A new protocol is hoping to make peer-to-peer transactions between various wallets and cryptocurrencies simpler for users. 

FIO Protocol, which launched its mainnet chain on March 26, provides users with interoperable domain names instead of the strings of 26-35 alphanumeric characters that make up blockchain addresses. 

An acronym for the “Foundation For Interwallet Operability,” the FIO protocol is live on Trust Wallet and is in the process of integrating with several popular wallet providers — including Edge, Guarda, Scatter, Atomic, Mycelium and Anchor.

Rather than integrating directly with blockchains, the project offers a decentralized and open-source “usability layer” that integrates with services from the 28 members in its consortium, such as wallet providers and crypto exchanges.

The latter so far include ShapeShift and a number of lesser-known trading platforms.

Does crypto need more simplicity to drive adoption?

FIO’s idea is that hard-to-remember, unique public blockchain addresses still present an obstacle for users looking to easily transact multiple cryptocurrencies peer-to-peer. 

Prior to its mainnet going live last month, the foundation auctioned close to 2,000 FIO domains and over 7,500 FIO addresses, which will be valid for one year after mainnet launch.

Speaking to Cointelegraph, David Gold — the founder and CEO of Dapix, the firm behind FIO Protocol, explained the function of these, outlining that:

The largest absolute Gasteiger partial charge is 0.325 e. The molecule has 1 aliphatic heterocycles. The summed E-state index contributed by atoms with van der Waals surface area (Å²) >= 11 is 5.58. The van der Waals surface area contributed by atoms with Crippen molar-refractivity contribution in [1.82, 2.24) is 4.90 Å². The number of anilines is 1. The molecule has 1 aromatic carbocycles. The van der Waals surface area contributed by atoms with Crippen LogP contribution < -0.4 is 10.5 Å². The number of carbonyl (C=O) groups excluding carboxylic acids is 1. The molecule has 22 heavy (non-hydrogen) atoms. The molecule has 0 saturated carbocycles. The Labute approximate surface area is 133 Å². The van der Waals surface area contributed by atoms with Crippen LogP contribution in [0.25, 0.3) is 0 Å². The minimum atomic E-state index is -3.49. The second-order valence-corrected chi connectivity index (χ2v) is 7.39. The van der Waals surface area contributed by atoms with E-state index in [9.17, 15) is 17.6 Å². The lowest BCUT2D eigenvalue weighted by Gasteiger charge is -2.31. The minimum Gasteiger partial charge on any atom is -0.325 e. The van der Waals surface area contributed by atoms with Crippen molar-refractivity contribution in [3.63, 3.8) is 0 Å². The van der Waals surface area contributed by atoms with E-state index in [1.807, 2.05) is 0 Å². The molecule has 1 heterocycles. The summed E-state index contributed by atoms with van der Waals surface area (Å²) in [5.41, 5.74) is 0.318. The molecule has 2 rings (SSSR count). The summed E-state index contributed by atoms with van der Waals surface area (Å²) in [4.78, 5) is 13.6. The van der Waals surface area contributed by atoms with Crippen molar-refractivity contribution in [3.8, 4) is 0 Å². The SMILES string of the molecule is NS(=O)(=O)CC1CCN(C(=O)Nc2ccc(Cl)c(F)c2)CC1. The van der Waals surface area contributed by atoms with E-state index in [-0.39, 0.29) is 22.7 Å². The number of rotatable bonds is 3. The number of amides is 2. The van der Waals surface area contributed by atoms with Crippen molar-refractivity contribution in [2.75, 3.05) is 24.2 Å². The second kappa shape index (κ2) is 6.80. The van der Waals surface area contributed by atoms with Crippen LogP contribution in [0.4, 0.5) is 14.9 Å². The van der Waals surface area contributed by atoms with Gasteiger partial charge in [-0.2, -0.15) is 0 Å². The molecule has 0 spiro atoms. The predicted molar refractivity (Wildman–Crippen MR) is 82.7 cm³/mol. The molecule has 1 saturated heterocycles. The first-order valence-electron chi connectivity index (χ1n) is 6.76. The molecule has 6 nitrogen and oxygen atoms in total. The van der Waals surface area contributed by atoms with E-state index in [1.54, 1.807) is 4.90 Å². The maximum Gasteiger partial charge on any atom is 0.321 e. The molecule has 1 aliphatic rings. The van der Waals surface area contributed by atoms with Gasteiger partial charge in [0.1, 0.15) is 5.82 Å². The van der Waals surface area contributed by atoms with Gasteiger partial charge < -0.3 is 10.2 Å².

“A single FIO Domain can be used to construct many FIO Addresses similar to how there are many gmail email addresses on the gmail domain. Crypto wallets/exchanges can then enable users to register a FIO Address on top of their public domain. For example, I might have cryptofan@binance or cryptofan@trustwallet if binance or trust wallet enabled FIO Address registration on those domains. “

These domains and addresses are structured as non-fungible tokens, Gold explained, so that users can exercise control over these domains in a “decentralized self sovereign manner.”

Users prove their ownership of domains and addresses using their corresponding FIO Private Key, so that no personal information is required. 

Alongside its offer of simplified domain names, the protocol supports features such as a P2P request-for-payment functionality. The feature is ostensibly securely encrypted and private — i.e. only readable by the two involved parties. FIO also enables users to include private metadata — such as “money for rent” — to tag their peer-to-peer transactions.

In fall 2019, Binance Labs had led a $5.7 million Series A funding round for Dapix to support the layer’s mainnet launch.

Hiding the cryptography behind crypto

As previously reported, a number of blockchain projects have launched products that aim to simplify the user experience by removing the need to use alphanumeric wallet addresses.

These include Spanish wallet Easypaysy, the Ethereum Name Service for Ether (ETH) payments, and Bitcoinwallet.com from as early as 2014.

The CEO of Coinbase, Brian Armstrong, has meanwhile patented a system that would enable users to transact Bitcoin (BTC) directly using email.